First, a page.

01
Jul
13

7.1.13 … Natalie Dupree on Paula Deen: “It’s almost like a spoof of Southern cooking,”

“She did not invent the hush puppy,” said Therese Nelson, a New York chef and caterer who has worked in the South and writes a blog at blackculinaryhistory.com. “By being Southern, of course she has a right to represent. But there comes a point where reverence or respect for the heritage has to show.”

Ms. Nelson, like other students of cooking in the South, pointed out that slave cooks and, later, domestic workers who cooked for their own families and white employers developed most of the recipes that the world identifies as Southern.

Online, many commenters have accused Ms. Deen of hypocrisy for profiting from the work of African-American cooks, including those who work in her restaurants, while harboring racist attitudes toward them. “You got rich off the recipes of the slave women your grandfather owned,” read one Twitter message last week, a reference to the fact that Ms. Deen’s ancestors, like those of many white people in the South, owned slaves.

Still, some black chefs see Ms. Deen’s success as an inspiration.

“My heart goes out to her,” said Charlotte Jenkins, 70, a chef in Mount Pleasant, S.C., who said Ms. Deen’s accomplishment in building a business from scratch was something all Southern women could respect. “Even though her take on Southern cooking is different from mine.” Ms. Jenkins’s restaurant, Gullah Cuisine, emphasizes the coastal cooking of the Carolina Lowcountry. (The area embraced by the term “Southern cooking” is as large as France and Italy combined.)

Others gave Ms. Deen credit for showing some of the diversity and deliciousness of Southern food to Americans outside the region, where clichés of collard greens and fried chicken were often believed to make up an entire cuisine.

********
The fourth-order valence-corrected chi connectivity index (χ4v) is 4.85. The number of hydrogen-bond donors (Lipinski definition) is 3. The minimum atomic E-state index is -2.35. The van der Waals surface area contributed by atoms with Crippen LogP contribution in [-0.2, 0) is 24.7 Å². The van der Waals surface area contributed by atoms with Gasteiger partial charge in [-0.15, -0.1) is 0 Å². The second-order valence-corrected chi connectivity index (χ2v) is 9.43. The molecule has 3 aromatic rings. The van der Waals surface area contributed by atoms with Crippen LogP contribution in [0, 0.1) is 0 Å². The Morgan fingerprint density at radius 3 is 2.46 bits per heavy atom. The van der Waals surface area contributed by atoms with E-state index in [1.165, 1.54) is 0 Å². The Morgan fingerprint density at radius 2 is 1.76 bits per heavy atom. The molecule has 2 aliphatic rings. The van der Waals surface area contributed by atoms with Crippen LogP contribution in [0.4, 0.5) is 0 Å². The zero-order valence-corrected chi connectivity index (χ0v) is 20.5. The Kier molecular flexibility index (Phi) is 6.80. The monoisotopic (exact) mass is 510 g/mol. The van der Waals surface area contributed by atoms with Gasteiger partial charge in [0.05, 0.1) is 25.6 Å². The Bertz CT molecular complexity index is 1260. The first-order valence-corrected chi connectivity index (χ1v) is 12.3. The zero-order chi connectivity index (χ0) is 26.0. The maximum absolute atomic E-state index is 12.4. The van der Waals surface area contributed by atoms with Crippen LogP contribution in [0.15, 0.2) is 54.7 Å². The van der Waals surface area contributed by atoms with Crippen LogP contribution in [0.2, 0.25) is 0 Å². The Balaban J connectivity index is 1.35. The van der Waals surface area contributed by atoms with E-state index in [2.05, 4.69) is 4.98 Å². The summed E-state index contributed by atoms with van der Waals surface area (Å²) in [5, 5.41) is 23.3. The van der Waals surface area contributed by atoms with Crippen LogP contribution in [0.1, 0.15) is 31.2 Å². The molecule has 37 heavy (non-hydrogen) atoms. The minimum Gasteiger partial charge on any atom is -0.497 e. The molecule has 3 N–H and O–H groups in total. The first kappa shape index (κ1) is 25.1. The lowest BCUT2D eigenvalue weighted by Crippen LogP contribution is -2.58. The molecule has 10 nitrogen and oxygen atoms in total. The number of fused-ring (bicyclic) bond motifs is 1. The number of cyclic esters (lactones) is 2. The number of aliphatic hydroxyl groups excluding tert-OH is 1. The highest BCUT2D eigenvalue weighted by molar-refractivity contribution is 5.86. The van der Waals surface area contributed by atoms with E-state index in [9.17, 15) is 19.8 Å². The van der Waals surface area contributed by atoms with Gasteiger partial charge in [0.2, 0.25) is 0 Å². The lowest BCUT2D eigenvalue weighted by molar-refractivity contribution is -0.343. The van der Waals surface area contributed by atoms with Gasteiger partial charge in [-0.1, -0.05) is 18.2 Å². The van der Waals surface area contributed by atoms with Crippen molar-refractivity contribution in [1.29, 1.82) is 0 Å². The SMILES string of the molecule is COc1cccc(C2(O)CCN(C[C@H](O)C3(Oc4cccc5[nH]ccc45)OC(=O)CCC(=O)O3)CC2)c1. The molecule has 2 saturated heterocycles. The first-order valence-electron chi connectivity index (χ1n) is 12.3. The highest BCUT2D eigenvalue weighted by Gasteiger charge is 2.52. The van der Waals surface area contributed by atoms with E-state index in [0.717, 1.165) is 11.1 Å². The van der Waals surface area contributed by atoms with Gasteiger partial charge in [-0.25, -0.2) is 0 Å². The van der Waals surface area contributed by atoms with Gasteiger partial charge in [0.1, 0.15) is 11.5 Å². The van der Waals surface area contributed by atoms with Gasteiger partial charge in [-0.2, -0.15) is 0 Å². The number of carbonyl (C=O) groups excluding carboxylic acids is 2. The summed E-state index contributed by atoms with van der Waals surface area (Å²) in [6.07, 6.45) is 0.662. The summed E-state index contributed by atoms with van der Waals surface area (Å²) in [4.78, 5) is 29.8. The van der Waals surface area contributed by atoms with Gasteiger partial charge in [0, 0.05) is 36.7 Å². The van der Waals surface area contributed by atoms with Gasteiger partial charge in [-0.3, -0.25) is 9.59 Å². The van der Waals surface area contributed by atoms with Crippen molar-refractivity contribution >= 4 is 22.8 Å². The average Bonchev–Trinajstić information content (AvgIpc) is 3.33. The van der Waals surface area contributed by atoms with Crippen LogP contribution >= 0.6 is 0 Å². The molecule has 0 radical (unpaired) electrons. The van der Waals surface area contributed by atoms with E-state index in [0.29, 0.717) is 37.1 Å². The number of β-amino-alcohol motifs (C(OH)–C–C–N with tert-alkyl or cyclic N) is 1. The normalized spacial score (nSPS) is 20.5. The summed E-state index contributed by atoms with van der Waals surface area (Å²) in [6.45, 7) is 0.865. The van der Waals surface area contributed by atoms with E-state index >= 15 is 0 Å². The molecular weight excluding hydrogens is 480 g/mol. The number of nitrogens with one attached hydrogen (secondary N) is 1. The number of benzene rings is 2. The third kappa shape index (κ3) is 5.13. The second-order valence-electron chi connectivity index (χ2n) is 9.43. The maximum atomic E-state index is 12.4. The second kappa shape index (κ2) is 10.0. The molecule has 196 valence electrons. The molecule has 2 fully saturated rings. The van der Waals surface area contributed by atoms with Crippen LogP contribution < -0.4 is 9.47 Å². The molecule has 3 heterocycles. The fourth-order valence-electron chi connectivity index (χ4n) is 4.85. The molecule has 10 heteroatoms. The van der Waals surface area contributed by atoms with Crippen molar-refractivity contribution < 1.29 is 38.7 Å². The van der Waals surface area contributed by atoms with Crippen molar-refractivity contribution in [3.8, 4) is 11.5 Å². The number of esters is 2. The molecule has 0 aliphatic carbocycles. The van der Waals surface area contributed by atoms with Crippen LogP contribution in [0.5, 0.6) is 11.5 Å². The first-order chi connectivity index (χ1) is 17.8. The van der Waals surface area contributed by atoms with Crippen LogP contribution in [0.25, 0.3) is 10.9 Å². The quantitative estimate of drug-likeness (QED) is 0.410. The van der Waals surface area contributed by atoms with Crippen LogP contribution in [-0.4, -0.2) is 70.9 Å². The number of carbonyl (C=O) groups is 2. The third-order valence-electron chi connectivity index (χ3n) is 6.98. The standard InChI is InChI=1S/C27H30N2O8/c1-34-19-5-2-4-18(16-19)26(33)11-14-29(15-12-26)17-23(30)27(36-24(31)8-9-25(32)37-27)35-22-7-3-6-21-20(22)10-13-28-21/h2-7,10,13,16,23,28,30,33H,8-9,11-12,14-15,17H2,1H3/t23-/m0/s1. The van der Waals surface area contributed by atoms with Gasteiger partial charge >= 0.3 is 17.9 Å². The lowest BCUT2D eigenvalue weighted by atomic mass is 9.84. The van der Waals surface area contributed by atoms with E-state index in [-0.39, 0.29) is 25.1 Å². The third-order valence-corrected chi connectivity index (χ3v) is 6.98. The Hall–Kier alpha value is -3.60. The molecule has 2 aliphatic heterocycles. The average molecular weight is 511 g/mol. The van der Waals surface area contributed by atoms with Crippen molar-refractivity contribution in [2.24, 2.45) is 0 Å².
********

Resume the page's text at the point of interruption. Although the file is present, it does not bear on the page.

But her food has always made some Southern cooks squirm.

“It’s almost like a spoof of Southern cooking,” said Nathalie Dupree, the author of “Mastering the Art of Southern Cooking,” a cooking teacher and food historian in Charleston, S.C. Ms. Dupree, 73, said that in her childhood fried food was a once-a-week treat, that rich desserts were served even less often, and that vegetables and grains like rice and grits made up most of what was a healthy, farm-based diet.

“That is not how the people I know cook, and that is not how the people I know speak,” she said.

Ms. Dupree, who is white, is especially incensed by the notion (advanced by many of Ms. Deen’s defenders) that whites who grew up in the segregated South routinely use racist language without attaching any significance to it. “I’m beginning to take umbrage at being lumped together with people who haven’t taken the trouble to learn what is offensive and what isn’t,” she said. “It puts the whole region back again.”

Ms. Dupree was referring to the recent gains made by what is called the New Southern Cooking, a high-end culinary movement that celebrates the ingredients of the region — but not the kind found in sealed bags at the Piggly Wiggly.

These chefs worship at the altar of the pre-processed, agrarian South, going to great lengths to uncover the culinary contributions of all the region’s early inhabitants: American Indian hunters, African slave cooks, Italian rice barons and French pastry chefs. “To me, our food represents the very beginnings of American agriculture, eating what is straight from the fields, straight from the sea,” Mr. Raiford said.

Many chefs who look at Southern food through this lens see Ms. Deen as neither an embarrassment nor an influence — in fact, they barely see her at all.

via Paula Deen’s Words Ripple Among Southern Chefs – NYTimes.com.


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